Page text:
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The Champions Dinner conundrum: Where do I sit?

Champions Dinner at the 2017 Masters Tournament. (Augusta National)
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AUGUSTA, Ga. – Bubba Watson mulled nervously in a relatively nondescript room tucked into a corner of the iconic Augusta National clubhouse.

Watson was two years removed from his first Masters victory in 2012, and even though this was his second Champions Dinner he found himself asking a familiar, and awkward, question – where do I sit?

For a place with as much tradition as Augusta National, the Champions Dinner – which was originally called the Masters Club when Ben Hogan hosted the first gathering in 1952 – has a surprisingly relaxed seating format.

In 2013, Watson hosted the dinner as the defending champion, offering a menu that included Caesar salad, grilled chicken breast, green beans, mashed potatoes and macaroni and cheese.

As the host of the dinner, Watson sat between Billy Payne, the club’s chairman, who is the only member of the Masters Club who has not won the tournament, and Ben Crenshaw, who has become the evening’s de facto emcee, at the head of the table. But the year after hosting is when things get a little interesting.

Although there’s no assigned seating at the dinner, there is a generally understood hierarchy. The head of the table includes the chairman, now Fred Ridley, the defending champion and Crenshaw.

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“I asked Zach Johnson, ‘What do I do? Where do people sit?’ He said, ‘I don’t know, but sit by me,’” Watson recalled. “There are a few seats, three or four, they sit in the same area, you can pick the names. They sit where they sit and you just kind of fill in.

“For me, being a young guy, I let everyone sit down and I figured it out from there. I stand back and let everybody go.”

How the table fills in for the game’s most exclusive soiree is something of an evolving tradition.

“You sit up at the head the first year when you host, and then the next year, you're like, it's jostle for a seat,” Adam Scott said. “Basically, the head half of the table is the same seats every year. No one is touching [Tom] Watson, Jack [Nicklaus], Tiger [Woods], Ben [Crenshaw], Arnold [Palmer] was up there, [Phil] Mickelson, he's kind of mid-point.”

Which makes a champion’s sophomore turn at the dinner something of a lottery.

Scott, like Watson, lingered the year after he hosted the dinner in 2014, waiting for everyone to take their seats before Angel Cabrera and Jose Maria Olazabal pulled the Australian to their side of the table.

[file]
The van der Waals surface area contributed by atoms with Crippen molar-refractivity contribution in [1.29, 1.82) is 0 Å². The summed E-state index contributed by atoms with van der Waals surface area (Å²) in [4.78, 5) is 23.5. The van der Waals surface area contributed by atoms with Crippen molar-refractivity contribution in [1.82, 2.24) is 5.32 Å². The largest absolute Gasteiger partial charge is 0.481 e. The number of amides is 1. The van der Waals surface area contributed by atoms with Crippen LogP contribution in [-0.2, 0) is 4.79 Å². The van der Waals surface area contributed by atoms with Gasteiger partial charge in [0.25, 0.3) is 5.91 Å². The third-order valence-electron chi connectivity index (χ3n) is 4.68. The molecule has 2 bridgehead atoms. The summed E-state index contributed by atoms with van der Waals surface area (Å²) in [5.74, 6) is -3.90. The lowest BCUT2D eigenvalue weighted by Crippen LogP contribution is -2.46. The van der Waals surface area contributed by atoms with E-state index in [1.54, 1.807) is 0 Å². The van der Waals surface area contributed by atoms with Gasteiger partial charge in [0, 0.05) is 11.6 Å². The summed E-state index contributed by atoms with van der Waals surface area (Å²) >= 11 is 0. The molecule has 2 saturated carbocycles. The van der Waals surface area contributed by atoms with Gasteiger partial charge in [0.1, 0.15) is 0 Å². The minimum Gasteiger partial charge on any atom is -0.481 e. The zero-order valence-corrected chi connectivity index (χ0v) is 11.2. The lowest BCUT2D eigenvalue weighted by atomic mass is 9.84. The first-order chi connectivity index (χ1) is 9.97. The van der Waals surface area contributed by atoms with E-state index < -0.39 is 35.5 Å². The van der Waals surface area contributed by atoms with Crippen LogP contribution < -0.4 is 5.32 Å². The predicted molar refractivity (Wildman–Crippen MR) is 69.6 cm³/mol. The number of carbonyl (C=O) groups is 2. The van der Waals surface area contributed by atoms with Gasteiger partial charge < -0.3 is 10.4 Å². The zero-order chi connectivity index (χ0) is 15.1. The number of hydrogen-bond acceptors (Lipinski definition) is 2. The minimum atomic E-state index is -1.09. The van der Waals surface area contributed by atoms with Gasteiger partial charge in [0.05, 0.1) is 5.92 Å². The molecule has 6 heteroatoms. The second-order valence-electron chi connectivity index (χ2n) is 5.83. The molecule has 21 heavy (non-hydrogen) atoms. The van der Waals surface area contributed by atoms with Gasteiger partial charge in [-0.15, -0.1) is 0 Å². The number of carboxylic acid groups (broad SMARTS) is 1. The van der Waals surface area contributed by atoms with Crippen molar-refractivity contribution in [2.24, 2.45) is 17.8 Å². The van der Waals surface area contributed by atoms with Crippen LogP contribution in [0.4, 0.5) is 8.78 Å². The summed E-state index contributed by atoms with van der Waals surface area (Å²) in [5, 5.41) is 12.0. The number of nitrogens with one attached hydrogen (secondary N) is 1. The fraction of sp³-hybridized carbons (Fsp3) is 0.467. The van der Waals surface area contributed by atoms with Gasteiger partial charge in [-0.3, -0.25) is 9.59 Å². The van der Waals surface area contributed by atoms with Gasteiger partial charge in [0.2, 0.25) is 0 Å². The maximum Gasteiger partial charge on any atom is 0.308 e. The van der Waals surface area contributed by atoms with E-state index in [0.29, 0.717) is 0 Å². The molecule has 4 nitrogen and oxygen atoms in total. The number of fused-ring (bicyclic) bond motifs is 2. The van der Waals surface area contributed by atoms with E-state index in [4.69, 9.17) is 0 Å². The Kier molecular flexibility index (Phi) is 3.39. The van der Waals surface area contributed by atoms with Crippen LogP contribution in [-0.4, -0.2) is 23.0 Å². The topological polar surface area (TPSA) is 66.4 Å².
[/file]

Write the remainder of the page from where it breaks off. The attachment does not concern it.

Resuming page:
Nick Faldo, who won back-to-back Masters in 1989 and ’90, made a point of finding a spot next to Sam Snead following his years of hosting.

“I tried to get close to Sam, that was really cool,” Faldo said. “Sam would say, ‘They hated me because I holed every putt, and I did.’”

Faldo has since settled between Gary Player and Trevor Immelman, “our tradition,” he smiled proudly.

“There’s no rules, it’s a free-for-all, pretty much,” Bubba Watson said. “There’s a pecking order. You let the greats of the game sit first and then you fill in after that.”

The veteran members of the club normally step in to help the uninitiated find a spot at the massive table. Bernhard Langer and Larry Mize guided Johnson the year after he hosted and Mark O’Meara helped Scott find a seat.

Last year it was Johnson who helped Jordan Spieth, who hosted the dinner in 2016.

“I didn’t know what the protocol was, so they just kind of helped me, sit with us, do this, don’t do that,” Johnson said. “So, Jordan [Spieth] asked me last year. It’s awkward, you’re used to hosting and if you’re not hosting you don’t know what to do.”

But then last year’s dinner was different for a number of reasons, the most glaring being the absence of Palmer, who died in September 2016. It was an emotional evening for all of the club members, particularly Crenshaw.

“What was really emotional was Arnold speaking the year before and then we reflected on what we’d heard, he was so much a part of the place,” Crenshaw said. “It’s just not the same.”

Crenshaw, who usually prepares some remarks and then opens the floor to whoever wants to speak, said Palmer will again be a topic on Tuesday following the King’s last dinner in 2016.

“Two years ago, when Arnold was there, he stood up and said his peace and it was phenomenal,” Johnson said. “You could tell it was significant.”

Most of the speaking is handled by the legends, with both Nicklaus and Player normally taking a few moments to reminisce along with Crenshaw.

This year’s dinner will also mark the first for chairman Fred Ridley, who took over for Payne last October. It’s tradition to give the defending champion a locket as the newest member of the Masters Club, and on Tuesday Ridley will also be welcomed into the group.

“It’s the most beautiful thing you’ve ever seen. It’s a locket that opens three ways. It’s actually a necklace for your wife,” Crenshaw explained. “It’s a gold locket and you open it and it has a dark silhouette of the clubhouse and Bobby Jones and Cliff Roberts and on the back it says, ‘Ben Hogan, founder of the Masters Club.’”

Welcoming two new members into the club will be somewhat out of the ordinary, but there will be one tradition that endures – Danny Willett, the 2016 champion, will spend the early part of the evening trying to figure out a familiar question – where do I sit?